Much like the original Sin City, A Dame to Kill For is a hyper-stylised, hyper-violent and hyper-macho brute of a film. But while its predecessor was a fresh and modern rejigg of film noir tropes, this sequel lacks the pizzazz and power that lent its forebear such elemental thrills.
In the decade since director Robert Rodriguez and comic book king Frank Miller exploded their innovative visuals onto our screens the cinematic landscape has caught up: the stunning graphic style that made the original so distinctive has been aped so many times (not least by that other Miller adaptation, 300), that this second outing lands with a less of a bang and more of a “been there, done that” thud. Sure it’s as crisp and bloodied as ever, but it’s just not special any more.
This wouldn’t be much of an issue if the plot and narrative had something new and interesting to offer, but it doesn’t. Despite the over the top excesses, the sex and violence all just seems a little boring this time round, with Miller and Rodriguez recycling most of the characters and many plot points from the first film and in the process the gritty thrill has been substantially watered down.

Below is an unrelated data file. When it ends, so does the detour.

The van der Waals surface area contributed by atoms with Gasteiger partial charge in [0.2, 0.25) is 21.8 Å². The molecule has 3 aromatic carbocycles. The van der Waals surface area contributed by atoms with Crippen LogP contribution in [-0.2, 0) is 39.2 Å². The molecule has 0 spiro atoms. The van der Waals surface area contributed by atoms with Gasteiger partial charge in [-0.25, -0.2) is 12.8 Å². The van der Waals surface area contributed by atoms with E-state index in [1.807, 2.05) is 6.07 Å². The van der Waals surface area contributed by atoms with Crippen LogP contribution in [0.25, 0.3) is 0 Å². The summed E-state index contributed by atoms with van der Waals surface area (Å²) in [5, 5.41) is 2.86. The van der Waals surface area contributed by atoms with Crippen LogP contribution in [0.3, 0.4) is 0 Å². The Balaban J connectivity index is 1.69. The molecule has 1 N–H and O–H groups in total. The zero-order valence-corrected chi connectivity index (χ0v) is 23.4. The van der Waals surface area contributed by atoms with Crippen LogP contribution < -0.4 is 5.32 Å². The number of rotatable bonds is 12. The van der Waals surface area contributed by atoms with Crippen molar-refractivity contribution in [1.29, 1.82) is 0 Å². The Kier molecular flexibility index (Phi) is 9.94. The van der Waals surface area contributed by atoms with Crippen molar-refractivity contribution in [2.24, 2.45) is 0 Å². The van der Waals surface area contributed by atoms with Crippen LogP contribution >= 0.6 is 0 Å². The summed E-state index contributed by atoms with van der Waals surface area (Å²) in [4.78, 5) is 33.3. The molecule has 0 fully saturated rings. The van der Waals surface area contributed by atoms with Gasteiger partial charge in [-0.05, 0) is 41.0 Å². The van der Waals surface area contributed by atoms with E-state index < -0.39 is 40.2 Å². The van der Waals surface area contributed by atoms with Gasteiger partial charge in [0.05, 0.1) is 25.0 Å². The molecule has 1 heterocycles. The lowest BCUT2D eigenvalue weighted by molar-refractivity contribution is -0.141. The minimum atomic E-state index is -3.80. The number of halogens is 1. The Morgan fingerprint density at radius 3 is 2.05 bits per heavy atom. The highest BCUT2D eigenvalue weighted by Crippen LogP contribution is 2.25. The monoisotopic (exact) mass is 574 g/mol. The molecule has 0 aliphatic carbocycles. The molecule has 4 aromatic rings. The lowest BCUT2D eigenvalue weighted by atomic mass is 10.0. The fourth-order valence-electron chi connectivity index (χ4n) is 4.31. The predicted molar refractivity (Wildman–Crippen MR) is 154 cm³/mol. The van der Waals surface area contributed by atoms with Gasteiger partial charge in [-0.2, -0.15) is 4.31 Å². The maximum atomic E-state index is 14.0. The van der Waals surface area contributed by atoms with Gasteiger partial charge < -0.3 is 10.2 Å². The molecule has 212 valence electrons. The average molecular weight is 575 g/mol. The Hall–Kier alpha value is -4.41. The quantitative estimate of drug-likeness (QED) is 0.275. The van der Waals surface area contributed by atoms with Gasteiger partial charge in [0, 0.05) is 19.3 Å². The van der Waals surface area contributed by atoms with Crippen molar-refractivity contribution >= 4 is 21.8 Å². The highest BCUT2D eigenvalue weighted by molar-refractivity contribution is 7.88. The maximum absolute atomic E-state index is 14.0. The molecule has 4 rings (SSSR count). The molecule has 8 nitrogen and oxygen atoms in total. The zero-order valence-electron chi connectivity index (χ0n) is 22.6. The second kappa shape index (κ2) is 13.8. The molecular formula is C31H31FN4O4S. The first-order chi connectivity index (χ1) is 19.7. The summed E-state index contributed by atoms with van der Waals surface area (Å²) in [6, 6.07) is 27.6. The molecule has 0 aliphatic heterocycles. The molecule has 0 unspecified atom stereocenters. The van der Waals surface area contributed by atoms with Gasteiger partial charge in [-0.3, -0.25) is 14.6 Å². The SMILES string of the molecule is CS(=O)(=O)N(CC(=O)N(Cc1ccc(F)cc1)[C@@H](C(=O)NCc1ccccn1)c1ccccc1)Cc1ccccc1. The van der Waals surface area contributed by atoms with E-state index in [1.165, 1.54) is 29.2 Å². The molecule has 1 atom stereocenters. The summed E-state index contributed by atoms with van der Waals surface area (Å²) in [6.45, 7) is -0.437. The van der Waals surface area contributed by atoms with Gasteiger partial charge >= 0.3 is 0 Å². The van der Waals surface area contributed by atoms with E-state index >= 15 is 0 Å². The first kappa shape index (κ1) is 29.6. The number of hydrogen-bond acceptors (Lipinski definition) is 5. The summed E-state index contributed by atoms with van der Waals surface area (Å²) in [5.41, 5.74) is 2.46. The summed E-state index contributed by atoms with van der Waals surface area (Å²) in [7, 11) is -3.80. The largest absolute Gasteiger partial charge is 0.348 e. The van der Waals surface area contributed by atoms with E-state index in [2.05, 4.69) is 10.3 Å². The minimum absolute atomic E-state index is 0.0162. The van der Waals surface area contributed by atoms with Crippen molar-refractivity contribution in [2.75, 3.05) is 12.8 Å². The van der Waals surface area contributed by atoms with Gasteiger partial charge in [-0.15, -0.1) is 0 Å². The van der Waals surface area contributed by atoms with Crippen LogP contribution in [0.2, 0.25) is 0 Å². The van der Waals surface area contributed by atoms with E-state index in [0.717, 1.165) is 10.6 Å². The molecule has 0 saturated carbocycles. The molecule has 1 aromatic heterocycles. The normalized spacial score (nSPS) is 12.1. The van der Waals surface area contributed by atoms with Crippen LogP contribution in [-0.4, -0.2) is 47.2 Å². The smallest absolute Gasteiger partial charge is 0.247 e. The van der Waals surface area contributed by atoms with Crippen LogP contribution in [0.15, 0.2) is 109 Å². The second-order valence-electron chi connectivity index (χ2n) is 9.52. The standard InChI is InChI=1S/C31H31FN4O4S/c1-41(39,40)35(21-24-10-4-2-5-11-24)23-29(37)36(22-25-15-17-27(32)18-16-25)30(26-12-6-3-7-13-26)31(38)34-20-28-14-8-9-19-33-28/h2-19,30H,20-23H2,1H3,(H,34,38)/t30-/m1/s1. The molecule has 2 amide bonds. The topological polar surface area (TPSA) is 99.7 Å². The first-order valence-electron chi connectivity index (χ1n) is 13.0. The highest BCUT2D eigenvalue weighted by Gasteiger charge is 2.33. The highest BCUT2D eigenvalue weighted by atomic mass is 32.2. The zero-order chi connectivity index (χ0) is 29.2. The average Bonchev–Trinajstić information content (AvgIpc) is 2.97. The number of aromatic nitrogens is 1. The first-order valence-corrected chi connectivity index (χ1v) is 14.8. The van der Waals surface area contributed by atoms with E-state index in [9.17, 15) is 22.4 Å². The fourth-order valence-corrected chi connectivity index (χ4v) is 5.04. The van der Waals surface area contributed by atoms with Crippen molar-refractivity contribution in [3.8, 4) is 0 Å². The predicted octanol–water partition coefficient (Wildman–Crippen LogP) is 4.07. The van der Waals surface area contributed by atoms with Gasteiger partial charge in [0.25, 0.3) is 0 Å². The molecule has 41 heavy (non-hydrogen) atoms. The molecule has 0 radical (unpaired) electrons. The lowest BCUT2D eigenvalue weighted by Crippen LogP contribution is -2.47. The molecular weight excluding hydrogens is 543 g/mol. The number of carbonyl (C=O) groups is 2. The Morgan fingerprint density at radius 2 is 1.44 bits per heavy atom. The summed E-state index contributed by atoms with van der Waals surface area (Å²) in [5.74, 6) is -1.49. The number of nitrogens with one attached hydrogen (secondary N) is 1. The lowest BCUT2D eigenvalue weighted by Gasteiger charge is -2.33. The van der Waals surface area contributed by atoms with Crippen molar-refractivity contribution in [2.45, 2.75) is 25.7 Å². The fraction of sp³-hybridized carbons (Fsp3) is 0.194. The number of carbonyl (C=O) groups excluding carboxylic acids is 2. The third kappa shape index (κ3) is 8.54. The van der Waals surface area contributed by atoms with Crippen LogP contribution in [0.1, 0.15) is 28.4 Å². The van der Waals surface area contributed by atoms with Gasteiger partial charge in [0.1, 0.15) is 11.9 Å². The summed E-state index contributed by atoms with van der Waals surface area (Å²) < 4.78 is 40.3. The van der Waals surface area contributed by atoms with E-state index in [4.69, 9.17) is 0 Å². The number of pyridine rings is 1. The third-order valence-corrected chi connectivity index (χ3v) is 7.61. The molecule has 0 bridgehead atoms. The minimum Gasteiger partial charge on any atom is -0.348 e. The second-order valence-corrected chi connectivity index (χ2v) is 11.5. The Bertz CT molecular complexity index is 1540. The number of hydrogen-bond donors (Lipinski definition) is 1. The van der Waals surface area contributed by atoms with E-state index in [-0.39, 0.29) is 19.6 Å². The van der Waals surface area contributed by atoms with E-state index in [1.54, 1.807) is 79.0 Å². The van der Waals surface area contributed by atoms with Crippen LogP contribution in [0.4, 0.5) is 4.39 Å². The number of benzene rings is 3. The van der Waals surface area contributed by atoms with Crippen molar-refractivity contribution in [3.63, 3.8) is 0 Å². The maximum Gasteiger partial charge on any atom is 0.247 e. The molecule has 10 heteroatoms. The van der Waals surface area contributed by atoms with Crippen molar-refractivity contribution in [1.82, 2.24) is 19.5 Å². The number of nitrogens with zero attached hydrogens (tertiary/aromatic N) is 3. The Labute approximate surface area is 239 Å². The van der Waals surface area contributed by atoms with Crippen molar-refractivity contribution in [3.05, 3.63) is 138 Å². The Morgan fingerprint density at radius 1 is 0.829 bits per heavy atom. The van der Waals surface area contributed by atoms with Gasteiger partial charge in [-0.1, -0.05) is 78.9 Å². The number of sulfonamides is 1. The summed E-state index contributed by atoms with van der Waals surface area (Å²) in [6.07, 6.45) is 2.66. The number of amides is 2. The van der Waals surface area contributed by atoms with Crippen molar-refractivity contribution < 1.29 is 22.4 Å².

In fairness, the splintered narrative holds together fairly well, splicing together three tales of debauchery, pain and misery – two taken from Millers comic book pages, while a third (‘The Long Bad Night’) is a new addition written especially for the film. Joseph Gorden-Levitt proves to be the freshest (and best) part of this new gambling-gone-wrong plot with Powers Boothe offering great scenery chewing value as primary antagonist Senator Rourk.
Eva Green also tries hard as Ava, the titular dame, a psychotic femme fatale who makes the men around her crumple into heaps on the floor. However, her pivotal role is poorly written and ends up descending into farce with scene after scene of titillating nudity with little of any actual value to say about her as a character. Likewise, the majority of the women in the murky depths of this world are sorely under sold, standing around in skimpy outfits with little or no dialogue while the male characters go about their business around them.
Elsewhere Mickey Rourke and Jessica Alba are fine, reprising their roles from the first film, and, barring a fairly thrilling shoot-em-up finale, not really offering much new to expand their characterisations from what we already know.
Not terrible then, but it is a bit of a let down, an exercise in style with little substance. Fans of the first film and the comic books may find something to like here, especially in ‘The Long Good Night’ segments, but for the most part it’s like a picture that has been photocopied one too many times – you can see where it came from, but you’d probably much prefer the original.